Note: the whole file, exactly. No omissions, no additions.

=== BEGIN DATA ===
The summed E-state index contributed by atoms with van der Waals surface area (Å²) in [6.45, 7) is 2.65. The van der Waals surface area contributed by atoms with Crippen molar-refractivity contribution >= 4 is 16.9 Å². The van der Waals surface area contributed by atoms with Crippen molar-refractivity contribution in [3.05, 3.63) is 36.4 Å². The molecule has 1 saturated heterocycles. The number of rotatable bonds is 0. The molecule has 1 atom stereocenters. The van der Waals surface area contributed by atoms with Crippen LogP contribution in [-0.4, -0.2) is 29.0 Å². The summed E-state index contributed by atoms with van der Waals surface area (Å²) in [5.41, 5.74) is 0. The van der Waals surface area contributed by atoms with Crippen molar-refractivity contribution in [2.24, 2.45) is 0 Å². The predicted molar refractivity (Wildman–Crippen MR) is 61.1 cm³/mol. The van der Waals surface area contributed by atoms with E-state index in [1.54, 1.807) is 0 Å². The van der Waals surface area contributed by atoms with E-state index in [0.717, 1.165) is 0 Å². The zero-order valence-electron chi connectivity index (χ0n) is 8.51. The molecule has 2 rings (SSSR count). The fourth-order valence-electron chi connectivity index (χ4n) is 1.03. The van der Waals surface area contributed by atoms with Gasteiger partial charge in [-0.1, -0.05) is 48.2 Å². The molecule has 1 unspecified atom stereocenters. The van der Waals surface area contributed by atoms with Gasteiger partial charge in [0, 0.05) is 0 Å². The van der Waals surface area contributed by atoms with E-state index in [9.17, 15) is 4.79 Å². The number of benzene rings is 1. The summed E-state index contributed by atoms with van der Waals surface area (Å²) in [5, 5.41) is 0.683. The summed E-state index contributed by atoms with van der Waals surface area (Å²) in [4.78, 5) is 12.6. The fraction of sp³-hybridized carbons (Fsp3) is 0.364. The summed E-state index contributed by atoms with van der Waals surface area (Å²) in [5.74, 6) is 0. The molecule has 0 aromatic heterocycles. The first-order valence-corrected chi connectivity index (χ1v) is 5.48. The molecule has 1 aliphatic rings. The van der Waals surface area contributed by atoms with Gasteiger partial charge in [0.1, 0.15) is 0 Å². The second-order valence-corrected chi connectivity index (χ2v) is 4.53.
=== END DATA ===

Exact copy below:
The summed E-state index contributed by atoms with van der Waals surface area (Å²) in [6.45, 7) is 2.65. The van der Waals surface area contributed by atoms with Crippen molar-refractivity contribution >= 4 is 16.9 Å². The van der Waals surface area contributed by atoms with Crippen molar-refractivity contribution in [3.05, 3.63) is 36.4 Å². The molecule has 1 saturated heterocycles. The number of rotatable bonds is 0. The molecule has 1 atom stereocenters. The van der Waals surface area contributed by atoms with Crippen LogP contribution in [-0.4, -0.2) is 29.0 Å². The summed E-state index contributed by atoms with van der Waals surface area (Å²) in [5.41, 5.74) is 0. The van der Waals surface area contributed by atoms with Crippen molar-refractivity contribution in [2.24, 2.45) is 0 Å². The predicted molar refractivity (Wildman–Crippen MR) is 61.1 cm³/mol. The van der Waals surface area contributed by atoms with E-state index in [1.54, 1.807) is 0 Å². The van der Waals surface area contributed by atoms with E-state index in [0.717, 1.165) is 0 Å². The zero-order valence-electron chi connectivity index (χ0n) is 8.51. The molecule has 2 rings (SSSR count). The fourth-order valence-electron chi connectivity index (χ4n) is 1.03. The van der Waals surface area contributed by atoms with Gasteiger partial charge in [-0.1, -0.05) is 48.2 Å². The molecule has 1 unspecified atom stereocenters. The van der Waals surface area contributed by atoms with Gasteiger partial charge in [0, 0.05) is 0 Å². The van der Waals surface area contributed by atoms with E-state index in [9.17, 15) is 4.79 Å². The number of benzene rings is 1. The summed E-state index contributed by atoms with van der Waals surface area (Å²) in [5, 5.41) is 0.683. The summed E-state index contributed by atoms with van der Waals surface area (Å²) in [4.78, 5) is 12.6. The fraction of sp³-hybridized carbons (Fsp3) is 0.364. The summed E-state index contributed by atoms with van der Waals surface area (Å²) in [5.74, 6) is 0. The molecule has 0 aromatic heterocycles. The first-order valence-corrected chi connectivity index (χ1v) is 5.48. The molecule has 1 aliphatic rings. The van der Waals surface area contributed by atoms with Gasteiger partial charge in [0.1, 0.15) is 0 Å². The second-order valence-corrected chi connectivity index (χ2v) is 4.53.